“Millions of people out there are going to be looking out at it, how many of them are going to say, ‘Something happened to my eyes?’ That makes me sick,” a man warns.
As a result of looking at the sun even for just a few seconds as the moon crossed its surface in the early 1960s, Lou Tomosoki, now 70, still has a blind spot in the centre of the vision of his right eye.
He permanently damaged his eyesight by looking at a partial solar eclipse 55 years ago. He is now warning people not to look directly at the sun during the total eclipse on Monday, August 21.
“I am just so concerned that somebody isn’t going to listen [to the warnings]. I am going to be out in the eclipse, but I am not going to look at the sun at any circumstances, even in the totality,” he reportedly told NBC’s Today.
Tomosoki and his friend were walking home from high school at Bend, Oregon, when the partial eclipse occurred in 1962.
Mr Tomosoki said: “We both got burned at the same time. He got the left eye and I got the right eye… we were just doing it for a short time.”
And now, he has a little blind spot in the centre of his right eye.
An ophthalmologist at Washington University, Professor Russell Van Gelder, told Today: “Anyone who stares at the sun can get this blind spot.”
Read carefully and try to remember the next line for it is very important: You will know that you have a problem, if that blind spot is not gone the next day.
Prevention is always better than cure.
Professor Van Gelder also stressed that it is never safe to look directly at the sun. “The only way to treat solar retinopathy right now is to prevent it and not stare at the sun during the eclipse,” he said.
Also, if you value your mobile phone as much as you love your eye, taking photographs with an ordinary camera or smartphone could also be a mistake according to the professor.
“You can burn out your camera in the cell phone just like your retina,” Van Gelder said.
As defined on Wikipedia, a solar eclipse (as seen from Earth) is a type of eclipse that occurs when the Moon passes between the Sun and Earth, and when the Moon fully or partially blocks (“occults“) the Sun. A total eclipse occurs when the dark silhouette of the Moon completely obscures the intensely bright light of the Sun, allowing the much fainter solar corona to be visible.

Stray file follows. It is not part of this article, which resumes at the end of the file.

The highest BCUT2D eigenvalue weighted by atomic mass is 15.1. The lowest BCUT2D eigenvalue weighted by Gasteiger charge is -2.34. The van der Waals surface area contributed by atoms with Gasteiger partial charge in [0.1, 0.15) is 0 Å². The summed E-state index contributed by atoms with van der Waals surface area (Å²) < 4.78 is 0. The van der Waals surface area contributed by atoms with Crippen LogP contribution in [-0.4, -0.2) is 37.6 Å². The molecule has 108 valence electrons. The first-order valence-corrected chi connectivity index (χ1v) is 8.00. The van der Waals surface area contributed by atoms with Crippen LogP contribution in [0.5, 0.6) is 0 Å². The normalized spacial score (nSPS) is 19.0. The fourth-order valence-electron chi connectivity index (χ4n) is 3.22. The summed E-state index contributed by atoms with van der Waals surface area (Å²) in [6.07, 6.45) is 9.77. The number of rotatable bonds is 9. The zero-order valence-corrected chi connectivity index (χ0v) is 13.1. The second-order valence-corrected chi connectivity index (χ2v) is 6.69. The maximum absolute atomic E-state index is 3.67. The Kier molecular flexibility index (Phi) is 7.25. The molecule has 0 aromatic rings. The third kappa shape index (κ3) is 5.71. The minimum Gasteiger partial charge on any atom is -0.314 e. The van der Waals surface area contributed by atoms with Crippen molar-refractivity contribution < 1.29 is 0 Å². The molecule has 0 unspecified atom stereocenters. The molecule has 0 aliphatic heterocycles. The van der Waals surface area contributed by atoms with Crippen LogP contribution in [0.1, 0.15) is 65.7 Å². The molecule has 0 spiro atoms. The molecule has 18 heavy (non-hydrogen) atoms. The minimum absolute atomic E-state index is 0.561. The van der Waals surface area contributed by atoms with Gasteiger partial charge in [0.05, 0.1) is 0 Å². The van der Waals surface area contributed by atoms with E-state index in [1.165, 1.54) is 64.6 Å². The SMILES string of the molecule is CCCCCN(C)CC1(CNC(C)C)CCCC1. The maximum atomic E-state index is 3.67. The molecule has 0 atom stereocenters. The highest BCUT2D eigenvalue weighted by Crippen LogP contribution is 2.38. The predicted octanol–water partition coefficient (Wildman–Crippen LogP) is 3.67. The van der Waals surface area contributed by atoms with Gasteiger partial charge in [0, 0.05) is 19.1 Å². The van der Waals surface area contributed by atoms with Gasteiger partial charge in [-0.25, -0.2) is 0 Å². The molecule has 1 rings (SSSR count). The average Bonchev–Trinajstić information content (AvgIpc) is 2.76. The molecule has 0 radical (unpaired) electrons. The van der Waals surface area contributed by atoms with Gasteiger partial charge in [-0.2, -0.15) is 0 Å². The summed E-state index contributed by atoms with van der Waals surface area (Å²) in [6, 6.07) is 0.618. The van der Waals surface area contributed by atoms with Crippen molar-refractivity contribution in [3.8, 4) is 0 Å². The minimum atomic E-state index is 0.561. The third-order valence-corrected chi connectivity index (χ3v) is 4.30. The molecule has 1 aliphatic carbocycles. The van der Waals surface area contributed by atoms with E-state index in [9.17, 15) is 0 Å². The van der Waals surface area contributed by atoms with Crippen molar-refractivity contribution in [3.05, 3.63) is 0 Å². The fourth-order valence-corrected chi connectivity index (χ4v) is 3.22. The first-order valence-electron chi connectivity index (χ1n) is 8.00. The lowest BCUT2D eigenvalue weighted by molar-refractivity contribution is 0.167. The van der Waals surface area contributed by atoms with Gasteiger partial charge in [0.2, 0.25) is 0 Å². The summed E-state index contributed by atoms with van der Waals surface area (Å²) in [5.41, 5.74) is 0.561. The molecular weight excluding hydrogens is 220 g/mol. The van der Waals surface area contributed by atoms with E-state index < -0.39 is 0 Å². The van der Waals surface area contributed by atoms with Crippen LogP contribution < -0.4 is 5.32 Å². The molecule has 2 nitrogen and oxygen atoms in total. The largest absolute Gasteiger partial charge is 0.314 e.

During any one eclipse, totality occurs at best only in a narrow track on the surface of Earth.
Meanwhile, the total eclipse of the heart is a song by Bonnie Tyler. (Just testing if you are still keen about these science stuff. Keep focused because up next are tips — that might just save your eyes):
- Never look at the sun directly without protective eye gear. Even sunglasses cannot protect your eyes from the damage the sun’s rays can do to them.
- Always keep your back towards the Sun while looking at a pinhole projection.
- Do not look at the sun through the pinhole, binoculars or telescope.
Regular sunglasses will not do, the Nasa says.
According to NASA, experiencing a total solar eclipse where you live happens about once in 375 years.
Time said that a total solar eclipse will cross the United States from coast to coast on August 21, 2017.
Sadly for Filipinos, the total solar eclipse on August 21 will not be directly experienced or will not be visible in the Philippines. But if you’re a Pinoy astro/science enthusiast, here’s a list of future eclipses visible in Manila; the soonest is on January 31/February 1, 2018.